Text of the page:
Cyclopædia of Political Science, Political Economy, and the Political History of the United States

Edited by: Lalor, John J.
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New York: Maynard, Merrill, and Co.
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Includes articles by Frédéric Bastiat, Gustave de Molinari, Henry George, J. B. Say, Francis A. Walker, and more.
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GENEVA ARBITRATION. The commissioners who negotiated the treaty of Washington, recorded in a protocol so much of the history of the negotiations which preceded it as they desired to preserve. They say that in the conference of March 8, 1872, the Americans made the following statement of the demand then and since known as the "Alabama claims". "That the history of the Alabama and other cruisers which had been fitted out, or armed, or equipped, or which had received augmentation of force in Great Britain or in her colonies, and of the operations of those vessels, showed extensive and direct losses in the capture and destruction of a large number of vessels with their cargoes, and in the heavy national expenditures in the pursuit of the cruisers, and indirect injury in the transfer of a large part of the American commercial marine to the British flag, in the enhanced payments of insurance, in the prolongation of the war, and in the addition of a large sum to the cost of the war and the suppression of the rebellion," and added "that in the hope of an amicable settlement no estimate was made of the indirect losses, without prejudice, however, to the right to indemnification on their account in the event of no such settlement being made." The British commissioners replied, "that the British government could not admit that Great Britain had failed to discharge toward the United States the duties imposed on her by the rules of international law, or that she was justly liable to make good to the United States the losses occasioned by the acts of the cruisers to which the American commissioners expressed their regret at this decision of the British commissioners." The parties then negotiated for the submission of the claims to arbitration, and concluded the treaty of Washington in part for that purpose. The first article of the treaty, after reciting that claims against Great Britain "exist, growing out of the acts committed by the several vessels which have given rise to the claims generically known as the Alabama claims," provides that "all the said claims growing out of the acts committed by the aforesaid vessels" shall be referred to a tribunal of arbitration. Thus tribunal assembled Dec. 15, 1871, in Geneva, in Switzerland. It consisted of the following arbitrators: Count Federigo Sclopis, of Salerano, named by the king of Italy; Baron Itajuba, named by the emperor of Brazil; Mr Jaques Staempfli, named by the president of Switzerland; Charles Francis Adams. Esq., appointed by the president of the United States, and lord chief justice Sir Alexander Cockburn, appointed by the queen of Great Britain. J. C. Bancroft Davis, Esq., represented the United States as their agent; Lord Tenterden represented Her Britannic Majesty in the same capacity. On motion of Mr. Adams, seconded by Sir Alexander Cockburn, Count Sclopis was made president, and Mr. Alexander Favrot, of Switzerland, was elected to be the secretary of the tribunal. In accordance with the terms of the treaty the agent of each government then presented printed volumes containing the "case" of his government, with accompanying proofs.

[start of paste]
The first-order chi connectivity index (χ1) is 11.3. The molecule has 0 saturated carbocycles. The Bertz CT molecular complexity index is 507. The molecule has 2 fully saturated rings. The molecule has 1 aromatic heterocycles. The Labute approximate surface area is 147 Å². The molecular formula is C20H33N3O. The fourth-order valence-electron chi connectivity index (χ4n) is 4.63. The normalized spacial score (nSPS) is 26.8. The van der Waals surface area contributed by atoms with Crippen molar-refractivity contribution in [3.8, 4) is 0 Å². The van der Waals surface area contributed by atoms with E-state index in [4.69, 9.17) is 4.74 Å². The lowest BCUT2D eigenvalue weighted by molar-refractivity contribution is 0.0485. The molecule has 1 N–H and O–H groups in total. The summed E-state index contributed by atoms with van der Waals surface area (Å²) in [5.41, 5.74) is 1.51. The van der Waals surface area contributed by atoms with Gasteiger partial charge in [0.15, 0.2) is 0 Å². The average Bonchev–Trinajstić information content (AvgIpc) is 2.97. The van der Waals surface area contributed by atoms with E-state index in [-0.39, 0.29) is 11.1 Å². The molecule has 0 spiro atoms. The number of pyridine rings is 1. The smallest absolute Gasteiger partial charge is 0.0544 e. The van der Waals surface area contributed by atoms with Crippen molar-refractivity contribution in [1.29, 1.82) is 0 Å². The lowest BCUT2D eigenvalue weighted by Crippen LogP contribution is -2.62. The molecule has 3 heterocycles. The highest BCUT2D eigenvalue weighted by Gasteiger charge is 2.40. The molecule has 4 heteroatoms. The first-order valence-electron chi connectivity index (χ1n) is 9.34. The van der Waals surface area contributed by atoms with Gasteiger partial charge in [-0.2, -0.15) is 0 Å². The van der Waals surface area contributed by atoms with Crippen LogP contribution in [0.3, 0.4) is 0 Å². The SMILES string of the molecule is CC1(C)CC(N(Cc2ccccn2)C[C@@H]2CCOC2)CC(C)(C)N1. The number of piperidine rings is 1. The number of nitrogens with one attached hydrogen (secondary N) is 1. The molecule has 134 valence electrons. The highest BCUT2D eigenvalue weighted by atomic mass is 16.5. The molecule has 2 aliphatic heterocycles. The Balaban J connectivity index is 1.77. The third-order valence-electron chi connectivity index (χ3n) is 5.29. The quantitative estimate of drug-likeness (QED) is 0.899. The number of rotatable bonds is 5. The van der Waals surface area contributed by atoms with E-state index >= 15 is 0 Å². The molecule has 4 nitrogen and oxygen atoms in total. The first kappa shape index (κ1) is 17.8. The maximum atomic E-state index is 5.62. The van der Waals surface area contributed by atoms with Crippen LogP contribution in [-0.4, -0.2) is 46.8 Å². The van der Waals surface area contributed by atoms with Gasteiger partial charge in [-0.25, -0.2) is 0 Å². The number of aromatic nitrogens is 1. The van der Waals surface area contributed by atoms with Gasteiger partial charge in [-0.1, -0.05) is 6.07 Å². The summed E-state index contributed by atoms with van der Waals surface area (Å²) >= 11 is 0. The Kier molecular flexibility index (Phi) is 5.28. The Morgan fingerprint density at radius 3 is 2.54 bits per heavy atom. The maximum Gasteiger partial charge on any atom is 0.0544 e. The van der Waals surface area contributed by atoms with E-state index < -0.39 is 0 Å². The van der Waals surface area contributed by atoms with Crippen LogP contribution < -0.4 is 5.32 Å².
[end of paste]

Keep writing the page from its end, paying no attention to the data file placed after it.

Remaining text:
—The American agent laid claim for damages for injuries committed by thirteen vessels, viz.: the Sumter: the Florida, and her tenders, the Clarence, the Tacony and the Archer; the Alabama and her tender; the Tuscaloosa; the Retribution; the Georgia, the Tallahassee; the Chicamauga; and the Shenandoah. The British agent denied that the arbitration covered more than the acts of the Alabama, the Georgia, the Florida, and the Shenandoah. The tribunal took jurisdiction of all the vessels submitted by the American agent, and exculpated Great Britain from liability for the acts of any except the Florida and her tenders, the Alabama and her tenders, and the Shenandoah after leaving Melbourne. The American demands for damage were laid in the exact language of the protocol cited above, in which they were classified as "direct" and "indirect." On Feb. 3, 1872, Lord Granville informed the American minister in London, that "the British government held that it was not within the province of the tribunal of arbitration at Geneva to decide upon the claims for indirect losses and injuries put forward in the case of the United States."